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Record low turnout and incumbent upsets mark historic Ohio August primary

Poll workers wait for voters in Franklin County, Ohio.
Daniel Konik
Statehouse News Bureau
Poll workers wait for voters in Franklin County, Ohio.

The statewide primary for state legislative races — which could cost Ohio up to $25 million — saw a voter turnout of just 7.9%.

Candidates were vying for their party’s nomination in 99 Ohio House district races and 17 Ohio Senate district races.

There were also contests to be members of the state central committee for both the Ohio Democratic Party and the Ohio Republican Party.

Just under 632,000 ballots were counted out of 7.9 million registered voters, based on unofficial results posted by the secretary of state’s office.

Incumbents battle to keep seats

Two Republican incumbents lost to challengers in their primaries. Rep. Shawn Stevens (R-Sunbury), who was appointed to the Ohio House earlier this year to replace Rep. Rick Carfagna (R-Genoa Twp.), lost to Beth Lear an Ohio Air National Guard veteran and small business owner.

Rep. Mark Fraizer (R-Newark) lost to Thad Claggett in what became a rematch of their primary contest in 2020. Claggett had accused former Republican House Speaker Larry Householder – who faces a federal racketeering charge – of meddling in the first race.

Two incumbents were locked in a high-profile race for the Democratic nomination for a House district in Cuyahoga County. Rep. Bride Rose Sweeney and Rep. Monique Smith were drawn into the new district which included North Olmstead, Berea, and Westlake. Sweeney ended up winning what, at times, became a contentious fight between the two legislators.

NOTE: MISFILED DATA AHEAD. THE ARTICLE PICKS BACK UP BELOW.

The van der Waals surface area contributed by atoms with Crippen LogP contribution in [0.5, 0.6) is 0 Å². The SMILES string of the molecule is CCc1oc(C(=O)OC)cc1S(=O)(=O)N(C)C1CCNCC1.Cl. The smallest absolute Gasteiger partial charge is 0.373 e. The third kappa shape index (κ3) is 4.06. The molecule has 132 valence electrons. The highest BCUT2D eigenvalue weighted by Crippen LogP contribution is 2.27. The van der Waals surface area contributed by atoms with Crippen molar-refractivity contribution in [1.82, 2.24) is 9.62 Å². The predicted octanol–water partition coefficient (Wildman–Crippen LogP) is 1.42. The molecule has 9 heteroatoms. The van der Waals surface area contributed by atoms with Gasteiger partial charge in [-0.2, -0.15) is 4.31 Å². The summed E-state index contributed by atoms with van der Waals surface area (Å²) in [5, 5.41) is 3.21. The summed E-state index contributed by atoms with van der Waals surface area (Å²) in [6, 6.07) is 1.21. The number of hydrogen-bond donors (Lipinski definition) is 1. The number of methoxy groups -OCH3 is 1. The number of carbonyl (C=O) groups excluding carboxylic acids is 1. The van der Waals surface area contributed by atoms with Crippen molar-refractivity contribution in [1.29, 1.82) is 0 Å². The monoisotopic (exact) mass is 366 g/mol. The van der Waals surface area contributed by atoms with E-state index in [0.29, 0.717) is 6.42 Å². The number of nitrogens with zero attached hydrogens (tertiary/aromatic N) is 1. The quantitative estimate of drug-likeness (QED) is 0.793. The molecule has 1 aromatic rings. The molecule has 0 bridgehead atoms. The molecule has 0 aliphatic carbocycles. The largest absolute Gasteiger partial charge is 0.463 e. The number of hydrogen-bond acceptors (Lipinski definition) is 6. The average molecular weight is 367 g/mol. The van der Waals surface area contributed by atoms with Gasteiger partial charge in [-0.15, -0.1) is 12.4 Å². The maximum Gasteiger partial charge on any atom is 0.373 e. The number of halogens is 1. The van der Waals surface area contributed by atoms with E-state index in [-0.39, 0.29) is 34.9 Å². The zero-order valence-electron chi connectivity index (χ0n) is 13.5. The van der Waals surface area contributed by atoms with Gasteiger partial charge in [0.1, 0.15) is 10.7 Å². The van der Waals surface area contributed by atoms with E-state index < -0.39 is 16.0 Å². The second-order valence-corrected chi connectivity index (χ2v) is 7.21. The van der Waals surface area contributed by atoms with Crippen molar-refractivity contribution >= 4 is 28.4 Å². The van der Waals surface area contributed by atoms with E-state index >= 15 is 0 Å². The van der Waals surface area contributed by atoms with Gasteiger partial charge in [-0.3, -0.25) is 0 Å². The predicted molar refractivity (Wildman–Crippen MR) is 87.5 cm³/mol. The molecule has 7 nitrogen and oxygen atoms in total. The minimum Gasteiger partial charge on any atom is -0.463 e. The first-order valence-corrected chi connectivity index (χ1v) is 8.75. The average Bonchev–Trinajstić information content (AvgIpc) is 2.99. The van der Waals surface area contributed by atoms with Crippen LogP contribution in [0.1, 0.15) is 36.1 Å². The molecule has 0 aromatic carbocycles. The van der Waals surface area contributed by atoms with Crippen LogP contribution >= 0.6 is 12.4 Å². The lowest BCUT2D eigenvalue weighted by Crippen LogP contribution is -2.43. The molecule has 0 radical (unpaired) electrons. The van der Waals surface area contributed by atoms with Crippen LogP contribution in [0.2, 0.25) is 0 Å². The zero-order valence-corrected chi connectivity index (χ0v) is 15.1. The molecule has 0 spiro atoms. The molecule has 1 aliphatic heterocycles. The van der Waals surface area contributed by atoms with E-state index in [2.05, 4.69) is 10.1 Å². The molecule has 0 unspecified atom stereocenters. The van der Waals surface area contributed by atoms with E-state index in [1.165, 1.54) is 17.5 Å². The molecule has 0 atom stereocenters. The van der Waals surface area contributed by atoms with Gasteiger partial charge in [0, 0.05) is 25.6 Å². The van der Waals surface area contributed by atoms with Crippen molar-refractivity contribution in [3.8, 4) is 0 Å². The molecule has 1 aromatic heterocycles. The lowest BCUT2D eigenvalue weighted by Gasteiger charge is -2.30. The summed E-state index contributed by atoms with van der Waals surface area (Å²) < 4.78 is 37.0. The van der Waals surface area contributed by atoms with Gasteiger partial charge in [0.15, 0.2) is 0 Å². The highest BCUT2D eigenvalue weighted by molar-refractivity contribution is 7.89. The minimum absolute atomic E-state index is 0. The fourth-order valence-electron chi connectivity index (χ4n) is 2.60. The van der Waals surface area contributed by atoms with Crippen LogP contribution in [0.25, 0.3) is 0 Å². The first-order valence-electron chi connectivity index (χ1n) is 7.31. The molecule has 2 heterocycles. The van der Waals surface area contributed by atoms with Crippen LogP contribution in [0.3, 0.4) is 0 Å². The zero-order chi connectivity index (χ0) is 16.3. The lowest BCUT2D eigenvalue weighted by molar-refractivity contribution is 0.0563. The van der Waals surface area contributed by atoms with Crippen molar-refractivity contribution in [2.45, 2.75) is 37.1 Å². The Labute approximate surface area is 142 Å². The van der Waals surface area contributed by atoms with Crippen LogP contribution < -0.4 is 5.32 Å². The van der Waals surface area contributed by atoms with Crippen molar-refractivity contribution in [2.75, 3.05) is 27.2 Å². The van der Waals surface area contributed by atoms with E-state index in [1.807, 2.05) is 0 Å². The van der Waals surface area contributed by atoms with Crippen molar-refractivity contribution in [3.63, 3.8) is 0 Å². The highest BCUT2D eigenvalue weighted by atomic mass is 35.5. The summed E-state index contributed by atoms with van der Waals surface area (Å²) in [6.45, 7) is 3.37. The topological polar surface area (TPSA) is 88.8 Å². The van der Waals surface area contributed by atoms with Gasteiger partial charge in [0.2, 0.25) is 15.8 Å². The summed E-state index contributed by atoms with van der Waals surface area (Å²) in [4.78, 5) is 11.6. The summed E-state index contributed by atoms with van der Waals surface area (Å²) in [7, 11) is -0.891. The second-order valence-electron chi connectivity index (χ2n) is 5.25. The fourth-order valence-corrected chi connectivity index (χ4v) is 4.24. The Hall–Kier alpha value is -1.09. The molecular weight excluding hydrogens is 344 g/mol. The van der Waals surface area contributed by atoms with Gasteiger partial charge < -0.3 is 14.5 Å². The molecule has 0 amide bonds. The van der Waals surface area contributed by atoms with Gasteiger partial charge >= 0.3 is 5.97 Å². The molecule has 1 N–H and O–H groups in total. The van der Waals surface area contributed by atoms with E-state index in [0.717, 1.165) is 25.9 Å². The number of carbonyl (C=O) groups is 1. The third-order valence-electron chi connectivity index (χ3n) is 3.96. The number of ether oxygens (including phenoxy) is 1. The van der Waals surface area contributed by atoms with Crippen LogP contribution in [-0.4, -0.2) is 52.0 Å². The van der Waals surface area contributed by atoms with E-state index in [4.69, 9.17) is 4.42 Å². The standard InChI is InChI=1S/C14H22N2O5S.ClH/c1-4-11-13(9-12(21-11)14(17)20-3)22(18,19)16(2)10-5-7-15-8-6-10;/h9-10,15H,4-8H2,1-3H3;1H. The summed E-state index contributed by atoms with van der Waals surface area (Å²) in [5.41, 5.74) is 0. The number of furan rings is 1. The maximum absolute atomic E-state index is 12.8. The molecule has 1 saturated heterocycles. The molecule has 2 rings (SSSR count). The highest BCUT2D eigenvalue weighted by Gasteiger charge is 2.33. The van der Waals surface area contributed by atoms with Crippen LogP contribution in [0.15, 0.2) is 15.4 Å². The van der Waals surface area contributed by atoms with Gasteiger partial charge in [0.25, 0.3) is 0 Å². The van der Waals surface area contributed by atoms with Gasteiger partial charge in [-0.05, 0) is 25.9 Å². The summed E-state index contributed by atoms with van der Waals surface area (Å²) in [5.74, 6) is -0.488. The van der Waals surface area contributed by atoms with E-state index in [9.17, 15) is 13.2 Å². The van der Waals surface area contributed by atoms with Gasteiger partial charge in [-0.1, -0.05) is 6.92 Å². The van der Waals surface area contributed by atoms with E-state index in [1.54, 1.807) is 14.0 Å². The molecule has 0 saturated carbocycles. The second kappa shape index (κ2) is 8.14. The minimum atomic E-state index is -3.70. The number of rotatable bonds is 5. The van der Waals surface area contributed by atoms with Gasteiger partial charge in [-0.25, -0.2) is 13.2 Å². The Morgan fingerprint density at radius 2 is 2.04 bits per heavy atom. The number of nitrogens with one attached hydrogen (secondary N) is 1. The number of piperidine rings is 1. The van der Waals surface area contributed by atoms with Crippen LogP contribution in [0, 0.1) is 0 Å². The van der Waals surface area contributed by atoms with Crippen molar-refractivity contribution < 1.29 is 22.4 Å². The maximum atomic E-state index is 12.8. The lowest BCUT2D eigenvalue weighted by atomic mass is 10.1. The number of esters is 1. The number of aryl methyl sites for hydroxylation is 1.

Other Republican incumbents went on to win their contested primaries, which includes Rep. Darrell Kick (R-Loudonville), Rep. Susan Manchester (R-Waynesfield), and Rep. Thomas Hall (R-Madison Twp.).

Why did Ohio hold an August primary?

The races for Ohio House and Ohio Senate seats were removed from the May 3 primary ballot after an ongoing battle over new district maps.

Republicans on the Ohio Redistricting Commission had adopted a set of state legislative district maps for a third time, but in March the Ohio Supreme Court once again rejected those maps as unconstitutionally gerrymandered to favor the GOP.

A group of Republican voters filed a challenge in federal court to ask a panel of judges to intervene. Once a Republican-drawn map was rejected a fourth time, the federal court ordered the state to run elections based of an unconstitutional map.

The district maps being used for the Ohio House and Ohio Senate races give Republicans an advantage in about 54% of the districts. That’s a proportional reflection of how the state tends to vote which is about 54% Republican and 46% Democratic.

However, the maps were ruled unconstitutional because of the disproportionate about of Democratic districts that were toss-up districts.

There were enough toss-up districts, where a Democratic candidate only had about a 2% advantage, to make it possible for the Republicans to still maintain a supermajority in the House and Senate.

The federal court said the unconstitutional maps are only to be used for the 2022 election. The congressional district map in effect for November’s general election has also be ruled unconstitutional by the Ohio Supreme Court.

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